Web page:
The University of Northern Iowa just staged a really interesting mini-robot sumo competition between robots designed by 10 students in a 15–week Introduction to Robotics course. The competition video (see link below) includes a wealth of information on mini-robot sumo, design strategies and trade-offs, and the student experiences.
This really unique event utilized technology in a number of different ways. For example, the course itself, taught by UNI physics professor Dale Olson, also included remote lectures, guidance, and support from Randy Dumse who is located in Texas.
The competition also included a ‘ship-in’ entry supplied by Dan Derrick from Indiana. Dan’s entry was shipped in and setup by one of the local staff while Dan watched the competition remotely.
Robots battle it out sumo-style
CEDAR FALLS, Iowa -- Ten mini robots will compete from 9 to 11 a.m. on Thursday, April 27, in the Great Reading Room, located in Seerley Hall at the University of Northern Iowa. Nine UNI physics and technology students will compete in a national-level competition during the Mini sumo Robotics Competition.
The event, sponsored by the UNI Physics Department and New Micros, Inc., is open to the public and also will be broadcast live over the Internet. Visit http://fp.uni.edu/its/et/livemedia/ and click on the Mini-sumo Robot Competition link.
During the competition, robots compete one-on-one to push the other out of a circular ring, similar to sumo wrestling.
UNI students enrolled in Introduction to Robotics spent 15 weeks designing, building and programming their robots in the class taught by UNI physics professor Dale Olson. Randy Dumse, a 1975 UNI graduate and president of New Micros, Inc., of Dallas, Texas, has helped with the course and is involved with the competition. New Micros donated microprocessors for each of UNI's robots.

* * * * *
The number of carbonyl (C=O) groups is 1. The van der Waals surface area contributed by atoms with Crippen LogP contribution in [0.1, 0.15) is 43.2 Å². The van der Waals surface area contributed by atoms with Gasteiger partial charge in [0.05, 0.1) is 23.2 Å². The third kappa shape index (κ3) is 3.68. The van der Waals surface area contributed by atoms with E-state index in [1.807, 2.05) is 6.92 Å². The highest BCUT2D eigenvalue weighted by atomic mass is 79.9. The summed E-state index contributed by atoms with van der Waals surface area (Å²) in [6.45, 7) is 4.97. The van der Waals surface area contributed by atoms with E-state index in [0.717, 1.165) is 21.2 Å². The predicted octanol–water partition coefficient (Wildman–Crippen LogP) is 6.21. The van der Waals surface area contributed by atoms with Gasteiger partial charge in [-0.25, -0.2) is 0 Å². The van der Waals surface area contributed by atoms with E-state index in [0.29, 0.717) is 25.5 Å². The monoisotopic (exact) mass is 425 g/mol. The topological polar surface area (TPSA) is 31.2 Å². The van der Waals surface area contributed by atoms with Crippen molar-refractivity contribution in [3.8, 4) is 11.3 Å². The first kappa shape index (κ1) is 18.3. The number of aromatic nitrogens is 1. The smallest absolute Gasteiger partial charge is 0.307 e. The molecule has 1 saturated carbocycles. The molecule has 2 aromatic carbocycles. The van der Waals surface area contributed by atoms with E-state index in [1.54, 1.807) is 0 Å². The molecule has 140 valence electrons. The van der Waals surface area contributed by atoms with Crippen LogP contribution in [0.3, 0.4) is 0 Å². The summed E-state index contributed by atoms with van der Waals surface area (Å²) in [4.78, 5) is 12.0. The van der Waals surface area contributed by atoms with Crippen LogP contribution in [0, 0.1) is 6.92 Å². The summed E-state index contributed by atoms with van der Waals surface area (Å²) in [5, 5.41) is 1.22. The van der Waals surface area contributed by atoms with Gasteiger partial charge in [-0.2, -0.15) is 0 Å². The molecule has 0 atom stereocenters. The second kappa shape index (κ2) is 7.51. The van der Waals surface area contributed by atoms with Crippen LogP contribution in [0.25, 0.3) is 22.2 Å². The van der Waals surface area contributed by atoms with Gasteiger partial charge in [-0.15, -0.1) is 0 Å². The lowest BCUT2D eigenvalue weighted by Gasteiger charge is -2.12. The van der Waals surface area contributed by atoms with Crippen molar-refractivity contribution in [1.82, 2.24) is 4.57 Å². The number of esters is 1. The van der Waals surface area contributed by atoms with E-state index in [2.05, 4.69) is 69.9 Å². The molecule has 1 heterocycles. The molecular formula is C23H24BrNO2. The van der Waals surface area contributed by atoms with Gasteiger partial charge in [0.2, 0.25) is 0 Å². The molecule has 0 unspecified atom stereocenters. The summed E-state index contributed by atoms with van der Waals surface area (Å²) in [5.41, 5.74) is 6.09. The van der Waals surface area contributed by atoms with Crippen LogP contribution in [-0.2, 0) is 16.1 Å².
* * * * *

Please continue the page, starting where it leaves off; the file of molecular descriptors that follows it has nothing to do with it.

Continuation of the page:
"The course is a blend of electronics, programming and physics," Olson said. "Links to industry experts and the challenge of competition provide a great learning environment and a lot of hands-on experience for the students."
The challenge is creating a mini-sumo robot that sees and responds to its competitor with quick maneuvers. The mini-sumo robots are battery-powered and are independent once they enter the ring, relying on programmed electronic eyes and other sensors to compete.
http://fp.uni.edu/its/et/livemedia/ click on the “Mini-sumo Robot Competition link”
University of Northern Iowa Press release
http://www.newmicros.com/ New Micros, Inc (Randy Dumse)